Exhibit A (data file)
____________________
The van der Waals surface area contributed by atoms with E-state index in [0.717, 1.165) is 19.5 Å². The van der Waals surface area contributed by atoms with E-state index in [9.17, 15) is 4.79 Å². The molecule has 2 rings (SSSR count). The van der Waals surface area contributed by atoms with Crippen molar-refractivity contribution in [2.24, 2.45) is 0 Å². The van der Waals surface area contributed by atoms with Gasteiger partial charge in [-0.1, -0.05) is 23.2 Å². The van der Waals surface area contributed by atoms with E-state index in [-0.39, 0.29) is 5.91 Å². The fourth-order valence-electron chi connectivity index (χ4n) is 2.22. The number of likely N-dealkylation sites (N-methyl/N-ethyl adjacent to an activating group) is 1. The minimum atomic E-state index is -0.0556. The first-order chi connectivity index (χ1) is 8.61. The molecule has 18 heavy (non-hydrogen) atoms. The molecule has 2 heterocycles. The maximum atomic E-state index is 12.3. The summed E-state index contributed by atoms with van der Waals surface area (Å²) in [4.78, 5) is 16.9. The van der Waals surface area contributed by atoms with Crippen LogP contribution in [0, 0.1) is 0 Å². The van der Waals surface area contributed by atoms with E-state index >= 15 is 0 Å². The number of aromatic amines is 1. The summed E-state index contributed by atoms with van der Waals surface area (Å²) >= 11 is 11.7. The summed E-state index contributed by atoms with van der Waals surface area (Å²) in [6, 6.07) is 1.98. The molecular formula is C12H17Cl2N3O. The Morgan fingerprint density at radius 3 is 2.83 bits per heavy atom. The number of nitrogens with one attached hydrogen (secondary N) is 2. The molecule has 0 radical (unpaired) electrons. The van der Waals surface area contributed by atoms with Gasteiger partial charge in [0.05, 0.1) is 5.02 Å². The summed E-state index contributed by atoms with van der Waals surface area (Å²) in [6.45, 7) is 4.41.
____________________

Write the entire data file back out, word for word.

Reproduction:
The van der Waals surface area contributed by atoms with E-state index in [0.717, 1.165) is 19.5 Å². The van der Waals surface area contributed by atoms with E-state index in [9.17, 15) is 4.79 Å². The molecule has 2 rings (SSSR count). The van der Waals surface area contributed by atoms with Crippen molar-refractivity contribution in [2.24, 2.45) is 0 Å². The van der Waals surface area contributed by atoms with Gasteiger partial charge in [-0.1, -0.05) is 23.2 Å². The van der Waals surface area contributed by atoms with E-state index in [-0.39, 0.29) is 5.91 Å². The fourth-order valence-electron chi connectivity index (χ4n) is 2.22. The number of likely N-dealkylation sites (N-methyl/N-ethyl adjacent to an activating group) is 1. The minimum atomic E-state index is -0.0556. The first-order chi connectivity index (χ1) is 8.61. The molecule has 18 heavy (non-hydrogen) atoms. The molecule has 2 heterocycles. The maximum atomic E-state index is 12.3. The summed E-state index contributed by atoms with van der Waals surface area (Å²) in [4.78, 5) is 16.9. The van der Waals surface area contributed by atoms with Crippen LogP contribution in [0, 0.1) is 0 Å². The van der Waals surface area contributed by atoms with E-state index >= 15 is 0 Å². The number of aromatic amines is 1. The summed E-state index contributed by atoms with van der Waals surface area (Å²) >= 11 is 11.7. The summed E-state index contributed by atoms with van der Waals surface area (Å²) in [6, 6.07) is 1.98. The molecular formula is C12H17Cl2N3O. The Morgan fingerprint density at radius 3 is 2.83 bits per heavy atom. The number of nitrogens with one attached hydrogen (secondary N) is 2. The molecule has 0 radical (unpaired) electrons. The van der Waals surface area contributed by atoms with Gasteiger partial charge in [0.05, 0.1) is 5.02 Å². The summed E-state index contributed by atoms with van der Waals surface area (Å²) in [6.45, 7) is 4.41.